Fleece clothing a "serious pollutant"—it's made of plastic, after all

Most "fleece" is just extruded plastic filament and its use in clothing is, according to clothing company Patagonia, a serious source of pollution. Washing them results in microplastic soup, which then heads into the sewers and hence to the seas.

During laundering, a single fleece jacket sheds as many as 250,000 synthetic fibers—significantly more than the 1,900 fibers Browne first recorded. Based on an estimate of consumers across the world laundering 100,000 Patagonia jackets each year, the amount of fibers being released into public waterways is equivalent to the amount of plastic in up to 11,900 grocery bags. … Add to the list of concerns unique to the outdoor industry: chemical additives in performance apparel (think waterproof-breathable duds) that enter the water along with the fibers.

Patagonia is "researching new yarn and fabric constructions" as a result. In the meantime, soup's up!

Here's the original paper.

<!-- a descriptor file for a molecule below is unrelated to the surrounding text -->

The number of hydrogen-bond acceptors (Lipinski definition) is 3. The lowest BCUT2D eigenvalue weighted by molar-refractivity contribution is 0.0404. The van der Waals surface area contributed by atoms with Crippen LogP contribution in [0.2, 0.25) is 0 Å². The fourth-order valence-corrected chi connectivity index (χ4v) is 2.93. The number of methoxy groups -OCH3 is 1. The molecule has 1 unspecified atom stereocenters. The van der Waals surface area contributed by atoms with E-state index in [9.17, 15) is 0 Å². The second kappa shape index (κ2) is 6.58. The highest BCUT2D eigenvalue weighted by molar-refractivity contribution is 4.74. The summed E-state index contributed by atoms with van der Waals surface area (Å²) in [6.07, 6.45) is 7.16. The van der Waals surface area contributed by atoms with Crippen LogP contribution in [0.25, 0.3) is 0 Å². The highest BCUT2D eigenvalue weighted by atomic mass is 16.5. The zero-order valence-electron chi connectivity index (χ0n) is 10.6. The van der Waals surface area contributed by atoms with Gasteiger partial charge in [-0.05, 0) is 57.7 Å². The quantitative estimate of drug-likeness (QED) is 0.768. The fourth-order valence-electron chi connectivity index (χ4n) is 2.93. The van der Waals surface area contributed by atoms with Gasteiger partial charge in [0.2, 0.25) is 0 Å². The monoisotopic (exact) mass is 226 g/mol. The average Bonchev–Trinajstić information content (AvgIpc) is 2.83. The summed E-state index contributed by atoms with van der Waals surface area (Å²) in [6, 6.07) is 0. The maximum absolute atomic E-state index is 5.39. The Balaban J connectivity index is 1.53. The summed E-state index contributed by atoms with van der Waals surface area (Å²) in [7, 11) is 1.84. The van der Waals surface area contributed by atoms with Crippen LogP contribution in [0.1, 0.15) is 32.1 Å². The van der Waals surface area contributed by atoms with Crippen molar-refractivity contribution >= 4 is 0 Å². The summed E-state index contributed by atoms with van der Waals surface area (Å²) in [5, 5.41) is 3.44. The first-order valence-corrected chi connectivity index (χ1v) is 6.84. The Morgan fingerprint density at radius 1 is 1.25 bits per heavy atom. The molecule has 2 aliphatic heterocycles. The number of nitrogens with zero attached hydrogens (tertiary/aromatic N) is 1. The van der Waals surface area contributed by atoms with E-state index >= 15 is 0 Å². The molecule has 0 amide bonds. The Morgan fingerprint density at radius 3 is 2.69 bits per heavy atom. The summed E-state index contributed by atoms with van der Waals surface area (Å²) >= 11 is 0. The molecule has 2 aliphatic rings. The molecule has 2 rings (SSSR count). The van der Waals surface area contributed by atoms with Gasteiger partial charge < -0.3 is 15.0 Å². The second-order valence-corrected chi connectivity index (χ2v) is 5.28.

Synthetic textiles can shed numerous microfibers during conventional washing, but evaluating environmental consequences as well as source-control strategies requires understanding mass releases. Polyester apparel accounts for a large proportion of the polyester market, and synthetic jackets represent the broadest range in apparel construction, allowing for potential changes in manufacturing as a mitigation measure to reduce microfiber release during laundering. Here, detergent-free washing experiments were conducted and replicated in both front- and top-load conventional home machines for five new and mechanically aged jackets or sweaters: four from one name-brand clothing manufacturer (three majority polyester fleece, and one nylon shell with nonwoven polyester insulation) and one off-brand (100% polyester fleece). Wash water was filtered to recover two size fractions (>333 μm and between 20 and 333 μm); filters were then imaged, and microfiber masses were calculated. Across all treatments, the recovered microfiber mass per garment ranged from approximately 0 to 2 g, or exceeding 0.3% of the unwashed garment mass. Microfiber masses from top-load machines were approximately 7 times those from front-load machines; garments mechanically aged via a 24 h continuous wash had increased mass release under the same wash protocol as new garments. When published wastewater treatment plant influent characterization and microfiber removal studies are considered, washing synthetic jackets or sweaters as per this study would account for most microfibers entering the environment.